Wednesday, May 22, 2024

Why Does the Apple TV Plus Godzilla Series Look So Good? – IGN


Last week, Apple TV+ released the first trailer for Monarch: Legacy of the Monsters, which continues the shared universe story that began in 2014’s Godzilla. While the teaser itself is only a little north of 70 seconds, we get a decent enough glimpse of our cast of characters as well as a good look at the King of Monsters himself — Godzilla — and he looks great. We’re gonna dive into why Apple TV+ was the only place where this show could have happened, but first let’s talk about the ground the series itself will cover.

Monarch: Legacy of the Monsters will follow two sibling survivors of the kaiju attack on San Francisco (from the climax of the 2014 film) as they try to uncover the secrets of Monarch, the multi-government agency formed to study and hunt what they call massive unidentified terrestrial organisms (MUTOs), and how their family is connected to it. During their hunt, the siblings come across retired Army vet Lee Shaw. Monarch is displeased with Shaw, presumably because Shaw saw something he shouldn’t have and got chatty — but that last bit remains to be seen. One final tidbit that we are sure of is that Kurt Russell and his real-life son Wyatt will be playing Shaw at different points of the timeline, and that the series will span three generations.

So, we’ve got three generations involved — the siblings have a father who is also tied to all of this, but the series’ official synopsis doesn’t give any further explanation — and two time periods to depict, along with several upscale government facilities and at least one kaiju. That costs a lot of money to depict. At least it does if you do it well, and if there’s one thing we know about the Apple TV+ track record, it’s that they’ll do it well.

But how can a streaming service afford to pull out all the stops on something as big and bold as Godzilla? Apple didn’t become Apple by throwing money any which way, so how could taking on what will ultimately be a wildly expensive series — even with the help of Legendary TV — be the right move for the platform?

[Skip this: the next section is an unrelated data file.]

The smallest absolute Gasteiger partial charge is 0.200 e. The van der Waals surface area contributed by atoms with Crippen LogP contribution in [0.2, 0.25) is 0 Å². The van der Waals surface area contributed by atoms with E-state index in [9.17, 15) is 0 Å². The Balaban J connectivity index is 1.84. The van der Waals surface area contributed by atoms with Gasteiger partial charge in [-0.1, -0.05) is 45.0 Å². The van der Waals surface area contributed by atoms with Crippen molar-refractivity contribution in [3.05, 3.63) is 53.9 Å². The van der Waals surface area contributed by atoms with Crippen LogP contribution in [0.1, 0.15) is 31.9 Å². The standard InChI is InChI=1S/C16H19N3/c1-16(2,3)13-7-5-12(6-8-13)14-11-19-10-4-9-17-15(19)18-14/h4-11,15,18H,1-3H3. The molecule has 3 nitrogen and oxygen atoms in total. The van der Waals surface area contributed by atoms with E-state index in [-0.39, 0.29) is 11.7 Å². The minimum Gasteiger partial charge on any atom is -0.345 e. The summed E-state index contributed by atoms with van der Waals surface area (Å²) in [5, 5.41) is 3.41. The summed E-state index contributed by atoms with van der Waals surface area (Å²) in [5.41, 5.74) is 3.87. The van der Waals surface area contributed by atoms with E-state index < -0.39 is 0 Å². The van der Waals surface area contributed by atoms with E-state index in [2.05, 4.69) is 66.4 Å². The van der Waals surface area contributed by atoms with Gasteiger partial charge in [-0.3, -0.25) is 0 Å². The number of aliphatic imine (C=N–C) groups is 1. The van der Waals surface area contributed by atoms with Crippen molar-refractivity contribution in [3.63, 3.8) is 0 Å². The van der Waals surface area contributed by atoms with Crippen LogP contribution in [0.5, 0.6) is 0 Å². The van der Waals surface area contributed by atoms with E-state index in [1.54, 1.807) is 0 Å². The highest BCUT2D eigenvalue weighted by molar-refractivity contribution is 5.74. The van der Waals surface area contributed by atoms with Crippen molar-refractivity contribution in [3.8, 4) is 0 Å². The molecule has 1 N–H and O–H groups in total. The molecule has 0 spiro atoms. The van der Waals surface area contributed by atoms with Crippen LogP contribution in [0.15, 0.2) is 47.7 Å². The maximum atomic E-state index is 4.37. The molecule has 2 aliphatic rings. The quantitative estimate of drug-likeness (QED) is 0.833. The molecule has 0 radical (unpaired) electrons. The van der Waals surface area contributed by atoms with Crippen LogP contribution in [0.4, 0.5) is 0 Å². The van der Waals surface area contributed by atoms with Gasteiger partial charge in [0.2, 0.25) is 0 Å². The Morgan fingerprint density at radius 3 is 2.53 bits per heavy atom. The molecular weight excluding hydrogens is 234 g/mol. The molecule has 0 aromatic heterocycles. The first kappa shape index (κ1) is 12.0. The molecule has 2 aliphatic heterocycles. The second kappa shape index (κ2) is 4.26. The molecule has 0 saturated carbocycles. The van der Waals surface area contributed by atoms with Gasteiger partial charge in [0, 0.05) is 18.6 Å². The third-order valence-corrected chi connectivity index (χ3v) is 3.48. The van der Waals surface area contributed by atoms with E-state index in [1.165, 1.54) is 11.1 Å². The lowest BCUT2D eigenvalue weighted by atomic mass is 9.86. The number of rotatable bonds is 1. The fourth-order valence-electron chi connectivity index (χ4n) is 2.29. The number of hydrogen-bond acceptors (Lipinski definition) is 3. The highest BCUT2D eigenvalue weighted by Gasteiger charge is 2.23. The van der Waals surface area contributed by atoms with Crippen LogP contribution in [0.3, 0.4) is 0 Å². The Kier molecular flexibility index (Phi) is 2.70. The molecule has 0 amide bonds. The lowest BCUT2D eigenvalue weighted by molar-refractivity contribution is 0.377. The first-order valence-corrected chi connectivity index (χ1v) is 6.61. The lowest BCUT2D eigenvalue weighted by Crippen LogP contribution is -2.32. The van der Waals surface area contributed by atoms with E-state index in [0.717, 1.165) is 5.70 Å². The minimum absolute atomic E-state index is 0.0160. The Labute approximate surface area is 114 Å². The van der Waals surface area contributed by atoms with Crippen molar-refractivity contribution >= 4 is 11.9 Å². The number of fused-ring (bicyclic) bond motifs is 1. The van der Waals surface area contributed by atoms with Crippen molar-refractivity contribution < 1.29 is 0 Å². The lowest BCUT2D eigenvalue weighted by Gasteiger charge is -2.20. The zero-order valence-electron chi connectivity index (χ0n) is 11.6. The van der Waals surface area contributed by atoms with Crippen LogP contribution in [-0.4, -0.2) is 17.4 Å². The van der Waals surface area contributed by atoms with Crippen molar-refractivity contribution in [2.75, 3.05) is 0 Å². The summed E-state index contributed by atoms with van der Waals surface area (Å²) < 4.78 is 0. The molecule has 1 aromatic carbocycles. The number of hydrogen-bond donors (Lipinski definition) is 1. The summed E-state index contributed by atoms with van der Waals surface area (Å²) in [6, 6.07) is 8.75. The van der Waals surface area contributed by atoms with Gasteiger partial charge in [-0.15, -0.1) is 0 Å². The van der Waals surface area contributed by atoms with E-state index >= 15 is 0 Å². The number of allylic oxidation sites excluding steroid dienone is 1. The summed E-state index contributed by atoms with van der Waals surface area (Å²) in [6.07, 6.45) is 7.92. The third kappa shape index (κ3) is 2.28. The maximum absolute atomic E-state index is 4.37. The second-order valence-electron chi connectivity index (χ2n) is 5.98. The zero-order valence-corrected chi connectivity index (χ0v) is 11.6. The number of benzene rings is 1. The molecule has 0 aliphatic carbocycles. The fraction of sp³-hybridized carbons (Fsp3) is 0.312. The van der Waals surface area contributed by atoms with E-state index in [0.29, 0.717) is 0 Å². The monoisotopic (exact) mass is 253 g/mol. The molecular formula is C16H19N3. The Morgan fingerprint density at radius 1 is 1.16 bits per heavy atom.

Because Oscars (and Emmys) sell product.

After CODA became the first streaming title to win Best Picture at the Academy Awards, Apple’s portfolio soared. The company would see its revenue rise to a mind-boggling $19.8 billion the quarter after the win (up 17% from previous numbers). Those record-breaking numbers could also be attributed to the App Store, Apple Music, Apple Care, and the company’s iCloud services, but CODA’s success at the Oscars can be directly linked to the 25% increase in Apple TV+ subscribers that the streamer enjoyed afterward. (What were their subscriber numbers previously? We don’t know! Streaming is broken.)

The bottom line is that Apple TV+ has always been a value-add service used to support the rest of its portfolio rather than a traditional business division. If it were strictly about making money as a division, Apple would have given CODA a wide release theatrical run (where the feel-good story with incredible critical buzz would have undoubtedly made bank). Instead, they took the $25 million they spent on the film and dropped it on Apple TV+ with a limited theatrical run that was just big enough to qualify it for Oscar contention. No fanfare, no spectacle, just a price tag big enough to break Sundance acquisition records and a $10 million Oscar campaign.

I know you weren’t clicking on a Godzilla column to hear me babble about a girl singing her way through her struggles, but I promise the points are related.

It all boils down to prestige, and that’s been the case for Apple TV+ from the very beginning. While the Netflix’s of the world are constantly throwing everything they can at a wall to see what sticks, Apple TV+ has always been about quality over quantity.

“We don’t make purely financial decisions about content,” Apple CEO Tim Cook noted in the company’s Q1 earnings call in 2022. “We try to find great content that has a reason for being.”

Earnings calls are notoriously filled with CEOs telling investors exactly what they want to hear, but Apple TV+ has been true to Cook’s above mission statement from the beginning. Money may not buy happiness, but it sure as heck buys the freedom to throw more money at anything that you think will add value to your ever-growing demographic of brand loyalists.

Speaking of brands! Godzilla won’t be the first giant creature we’ve seen in intricate detail on TV. HBO’s Game of Thrones was around for some time! But episodes cost around $15 million each by the end of its run, while its current spinoff, House of the Dragon, costs around $20 million per episode. Warner Bros. Discovery can comfortably justify this as one of the larger platforms and with the viewership across both their streaming service, Max, and linear cable channel, HBO (the one thing they have that Apple does not). We have no confirmation of what the cost of Monarch: Legacy of the Monsters will be — or how often we’ll see Godzilla or other kaiju — but we can assume that Apple and Legendary each put in quite the investment to get the King of Monsters looking just right. (Those Russell boys probably cost a pretty penny too.)

The inside baseball of it all aside, the series’ brief trailer has me incredibly hyped for Legacy of Monsters. Given the long-form nature of television, the show also has strong potential to solve the long-standing Legendary Monsterverse issue of the human characters being largely inconsequential. Not you, John C. Reilly’s Hank Marlow, you’re perfect. (As a matter of fact, I think it’s time for all of us to go re-watch Kong: Skull Island.)

You’ll be able to catch the premiere of Monarch: Legacy of Monsters on November 17.



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